Sky water. It needs no fence. Nations come and go without defiling it. It is a mirror which no stone can crack, whose quicksilver will never wear off, whose gilding Nature continually repairs.
-Henry David Thoreau
Years ago, Crawford Lake revealed that Indigenous groups had lived locally in the area, pre-contact. Now, scientists suspect the mud at the bottom of the lake could contain the benchmark that defines the era in which we currently live. Known as the Anthropocene, it is a newly proposed epoch of geological history spanning the last 70 years or so. The proof, scientists hope, lies in what they can extract from the mud at the bottom of the lake. It contains a vivid record of the past human migrations to the area, and earth scientists believe it can act as a gold standard to which subsequent studies are compared.
Scientists are working to define the Anthropocene as the period in Earth’s history in which human activity has been the most dominant influence on the planet. In order to define it, a single reference point needs to be identified by one or more stratigraphic signals. Once this point is adopted, then it can be correlated to strata around the world. Given any geological time interval tends to use rock strata to slice up Earth’s history, the Anthropocene is a little different due to its short duration and the fact that it is ongoing, which means we cannot use rock strata for comparison as there hasn’t been enough time for rocks to form. We need something a little more time sensitive, which the accumulated mud at the bottom of Crawford Lake can provide.
All of the research conducted at Crawford Lake has proven it to be a perfect mirror through which to view a new epoch but scientists have yet to decide on which marker to use to define the Anthropocene. One of the markers being considered as a candidate to define the onset of the Anthropocene is the Radiocarbon “bomb spike” due to atmospheric nuclear testing that was conducted during the fifties and early sixties. The Radiocarbon isotope (14C) is naturally occurring but the signal is greatly distorted by production of 14C in the many atmospheric nuclear tests. As this signal is worldwide, it represents a possible stratigraphic marker for the Anthropocene, and one that we could confidently date at Crawford Lake.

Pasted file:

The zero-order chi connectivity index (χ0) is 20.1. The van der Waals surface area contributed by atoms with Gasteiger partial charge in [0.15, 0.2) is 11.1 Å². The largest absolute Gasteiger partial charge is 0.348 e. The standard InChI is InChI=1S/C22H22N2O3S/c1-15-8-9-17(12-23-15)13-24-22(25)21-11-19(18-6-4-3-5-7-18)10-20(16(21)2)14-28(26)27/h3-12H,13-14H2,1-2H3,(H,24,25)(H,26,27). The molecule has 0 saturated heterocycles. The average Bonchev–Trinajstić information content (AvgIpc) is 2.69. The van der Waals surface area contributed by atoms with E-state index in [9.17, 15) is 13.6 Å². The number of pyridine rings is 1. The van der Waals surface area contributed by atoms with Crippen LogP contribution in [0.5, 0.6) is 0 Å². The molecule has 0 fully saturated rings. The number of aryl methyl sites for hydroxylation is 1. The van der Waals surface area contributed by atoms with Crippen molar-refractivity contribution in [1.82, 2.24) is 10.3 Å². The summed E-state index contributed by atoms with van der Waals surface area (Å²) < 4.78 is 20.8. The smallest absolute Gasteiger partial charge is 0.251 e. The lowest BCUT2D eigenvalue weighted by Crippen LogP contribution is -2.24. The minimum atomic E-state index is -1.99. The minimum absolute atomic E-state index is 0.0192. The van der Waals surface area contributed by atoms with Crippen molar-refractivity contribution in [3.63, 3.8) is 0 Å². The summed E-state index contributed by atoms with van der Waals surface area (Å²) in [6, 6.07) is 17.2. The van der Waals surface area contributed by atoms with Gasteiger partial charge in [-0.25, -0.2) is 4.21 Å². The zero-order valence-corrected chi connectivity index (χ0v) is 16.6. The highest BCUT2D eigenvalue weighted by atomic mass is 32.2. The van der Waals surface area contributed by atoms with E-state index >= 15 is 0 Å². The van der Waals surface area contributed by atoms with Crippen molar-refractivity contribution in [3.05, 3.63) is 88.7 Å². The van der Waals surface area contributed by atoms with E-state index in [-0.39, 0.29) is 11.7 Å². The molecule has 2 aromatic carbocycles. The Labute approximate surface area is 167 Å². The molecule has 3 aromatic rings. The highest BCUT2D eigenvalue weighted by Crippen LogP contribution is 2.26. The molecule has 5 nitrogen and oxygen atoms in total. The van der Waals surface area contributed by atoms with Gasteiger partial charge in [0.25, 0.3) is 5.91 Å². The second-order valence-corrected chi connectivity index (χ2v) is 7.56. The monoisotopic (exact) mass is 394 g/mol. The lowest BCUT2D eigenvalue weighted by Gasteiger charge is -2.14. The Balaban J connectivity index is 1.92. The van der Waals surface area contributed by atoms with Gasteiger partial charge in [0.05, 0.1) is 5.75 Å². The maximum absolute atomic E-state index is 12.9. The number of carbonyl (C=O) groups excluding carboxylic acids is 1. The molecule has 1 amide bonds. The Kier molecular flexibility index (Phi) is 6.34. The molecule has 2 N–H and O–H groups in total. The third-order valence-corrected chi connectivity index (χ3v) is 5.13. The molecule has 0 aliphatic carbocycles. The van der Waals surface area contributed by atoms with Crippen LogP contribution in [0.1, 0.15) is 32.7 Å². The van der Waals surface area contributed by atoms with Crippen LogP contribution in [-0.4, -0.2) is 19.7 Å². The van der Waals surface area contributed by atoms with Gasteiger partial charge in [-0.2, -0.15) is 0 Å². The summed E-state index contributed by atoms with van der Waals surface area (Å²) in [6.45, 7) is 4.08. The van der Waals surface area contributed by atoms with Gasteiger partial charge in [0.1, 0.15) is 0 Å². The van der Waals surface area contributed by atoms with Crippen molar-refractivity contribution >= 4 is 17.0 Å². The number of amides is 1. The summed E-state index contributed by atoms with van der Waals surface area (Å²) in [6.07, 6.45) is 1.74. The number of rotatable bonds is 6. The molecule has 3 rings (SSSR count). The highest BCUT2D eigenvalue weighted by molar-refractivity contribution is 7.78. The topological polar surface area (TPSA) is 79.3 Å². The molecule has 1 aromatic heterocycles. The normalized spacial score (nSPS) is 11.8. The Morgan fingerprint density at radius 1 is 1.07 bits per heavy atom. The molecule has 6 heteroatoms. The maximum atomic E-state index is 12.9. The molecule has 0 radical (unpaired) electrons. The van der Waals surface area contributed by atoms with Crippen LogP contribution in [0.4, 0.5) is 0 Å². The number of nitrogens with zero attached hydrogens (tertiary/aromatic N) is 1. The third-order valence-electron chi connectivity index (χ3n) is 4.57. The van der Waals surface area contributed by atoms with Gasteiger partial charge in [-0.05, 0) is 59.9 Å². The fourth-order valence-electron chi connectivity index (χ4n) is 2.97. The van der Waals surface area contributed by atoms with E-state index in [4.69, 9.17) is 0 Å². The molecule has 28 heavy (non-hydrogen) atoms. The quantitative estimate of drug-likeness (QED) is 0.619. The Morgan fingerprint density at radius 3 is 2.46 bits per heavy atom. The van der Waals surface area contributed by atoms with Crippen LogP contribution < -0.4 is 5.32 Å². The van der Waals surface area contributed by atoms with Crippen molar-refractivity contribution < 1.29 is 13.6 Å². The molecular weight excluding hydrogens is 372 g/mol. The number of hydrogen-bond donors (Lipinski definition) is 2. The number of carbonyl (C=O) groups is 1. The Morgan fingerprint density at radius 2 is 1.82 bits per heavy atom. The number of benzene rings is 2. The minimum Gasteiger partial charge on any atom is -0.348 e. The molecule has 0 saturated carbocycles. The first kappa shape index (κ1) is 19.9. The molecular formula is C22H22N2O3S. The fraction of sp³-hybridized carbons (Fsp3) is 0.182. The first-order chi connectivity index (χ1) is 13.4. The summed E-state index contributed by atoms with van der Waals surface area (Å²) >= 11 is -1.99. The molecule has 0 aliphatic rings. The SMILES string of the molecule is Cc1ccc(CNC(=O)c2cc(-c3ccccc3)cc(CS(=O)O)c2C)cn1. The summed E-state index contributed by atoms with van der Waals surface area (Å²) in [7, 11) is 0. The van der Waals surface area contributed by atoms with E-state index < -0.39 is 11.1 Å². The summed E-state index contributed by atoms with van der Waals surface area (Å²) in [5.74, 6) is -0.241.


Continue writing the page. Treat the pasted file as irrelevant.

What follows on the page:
Crawford Lake is a meromictic lake, which means that the water in the deep central basin is devoid of oxygen and permanently stratified. This is due to the great depth of the lake, compared to the small surface area. The permanent stratification prevents the lower, colder and denser layer from mixing with the upper, warmer and circulating layer, so the lake doesn’t experience the spring and fall turnover—when the two layers mix—, the way that most lakes do. Most lakes are the shape of a bowl, whereas Crawford Lake looks more like an inverted traffic cone, which further protects it from the churning power of the wind. Due to the lack of oxygen, no living thing exists in the deep basin to stir up the falling sediment that accumulates. The lack of circulation within the lake and the absence of any bottom-dwelling creatures both result in sediment layers being well-preserved.
In 1970, it was discovered that the sediment in the lake was “banded” with alternating dark and light layers. One dark and one light layer together form what is called a varve, which is an annual layer of sediment, similar to an annual tree ring with clearly visible boundaries. Since the varves form on a yearly basis, scientists can use an undisturbed sediment sample containing the present year layer still forming, to count back to each individual year. This is known as an absolute chronology, where each year is confidently known. Many chronological studies depend on records with a relative chronology —where the only relationship known is that layers nearer to the top are younger —which isn’t sufficient for the Anthropocene’s short duration. This makes the sediments at Crawford ideally suited to study the Anthropocene.